Biogenic synthesis of silver nanoparticles using Jatropha curcas seed cake extract and characterization: evaluation of its antibacterial activity

Sneha Nayak, Shyama Prasad Sajankila, C. Vaman Rao, Ashwathi R. Hegde, Srinivas Mutalik

Research output: Contribution to journalArticle

Abstract

Nanoparticles synthesis using biological methods is gaining importance over the physicochemical methods because of its nontoxic nature and less environmental burden. In this paper, we report the biosynthesis of silver nanoparticles (AgNPs) from its precursor salt AgNO3, using Jatropha curcas seed cake extract, which will provide value addition to the byproduct of the biodiesel industry. Jatropha curcas seed oil is usually used as a source for biodiesel production as fatty acyl methyl esters (FAME). Jatropha curcas seed cake extract was screened for phytochemicals present in it which may help in reducing the precursor metal salt to nanoparticles as well as coat around the nanoparticles, thereby increasing their stability. Phytochemical screening revealed the presence of carbohydrates, proteins, alkaloids, flavonoids, saponins, tannins, phenols and terpenoids in the extract. Biosynthesized nanoparticles were characterized by UV-visible spectroscopy, SEM and FTIR. The Uv-visible spectroscopic analysis confirmed the production of silver nanoparticles at 400–460 nm, where the colour change in the solution from pale yellow to brown indicated the formation of silver nanoparticles. SEM image showed the size of the AgNPs ranged from 80 nm to 95 nm. FTIR analysis confirmed the capping of nanoparticles with organic residues like, proteins, amino acids, and polyphenols present in the extract, which led to increased stabilization of nanoparticles. Negative zeta values indicated the stability of nanoparticles. The synthesized AgNPs were tested for their antibacterial activity against both Gram positive (Bacillus subtilis) and Gram negative (E. coli, Pseudomonas aeruginosa) bacteria with known antibiotic as a control. Biosynthesized AgNPs showed significantly high bacteriostatic effect.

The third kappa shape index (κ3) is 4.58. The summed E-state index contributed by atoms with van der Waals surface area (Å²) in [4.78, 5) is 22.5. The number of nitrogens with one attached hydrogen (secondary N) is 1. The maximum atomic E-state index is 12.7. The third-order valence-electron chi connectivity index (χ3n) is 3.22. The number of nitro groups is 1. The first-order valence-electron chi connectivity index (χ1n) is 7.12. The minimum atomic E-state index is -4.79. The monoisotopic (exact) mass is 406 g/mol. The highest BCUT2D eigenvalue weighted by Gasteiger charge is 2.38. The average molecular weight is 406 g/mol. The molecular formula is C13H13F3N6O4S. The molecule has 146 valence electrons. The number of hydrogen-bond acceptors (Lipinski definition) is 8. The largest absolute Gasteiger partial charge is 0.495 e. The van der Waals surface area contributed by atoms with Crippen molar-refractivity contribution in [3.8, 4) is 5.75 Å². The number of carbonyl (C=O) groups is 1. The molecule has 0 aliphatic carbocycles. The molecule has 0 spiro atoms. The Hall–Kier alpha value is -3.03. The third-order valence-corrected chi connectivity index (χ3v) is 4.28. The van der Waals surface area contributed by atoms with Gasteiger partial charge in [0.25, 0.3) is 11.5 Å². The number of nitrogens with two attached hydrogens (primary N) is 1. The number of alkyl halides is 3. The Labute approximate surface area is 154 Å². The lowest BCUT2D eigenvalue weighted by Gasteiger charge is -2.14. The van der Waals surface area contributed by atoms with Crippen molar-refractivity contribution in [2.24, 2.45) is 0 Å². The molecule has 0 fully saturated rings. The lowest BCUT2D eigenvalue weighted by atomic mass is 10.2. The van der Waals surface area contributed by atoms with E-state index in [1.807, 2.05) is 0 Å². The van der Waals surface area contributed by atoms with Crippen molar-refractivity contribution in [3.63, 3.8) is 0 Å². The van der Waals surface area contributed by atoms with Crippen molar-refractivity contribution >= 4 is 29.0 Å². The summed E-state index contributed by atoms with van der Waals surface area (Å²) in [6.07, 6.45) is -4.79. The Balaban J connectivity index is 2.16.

Original languageEnglish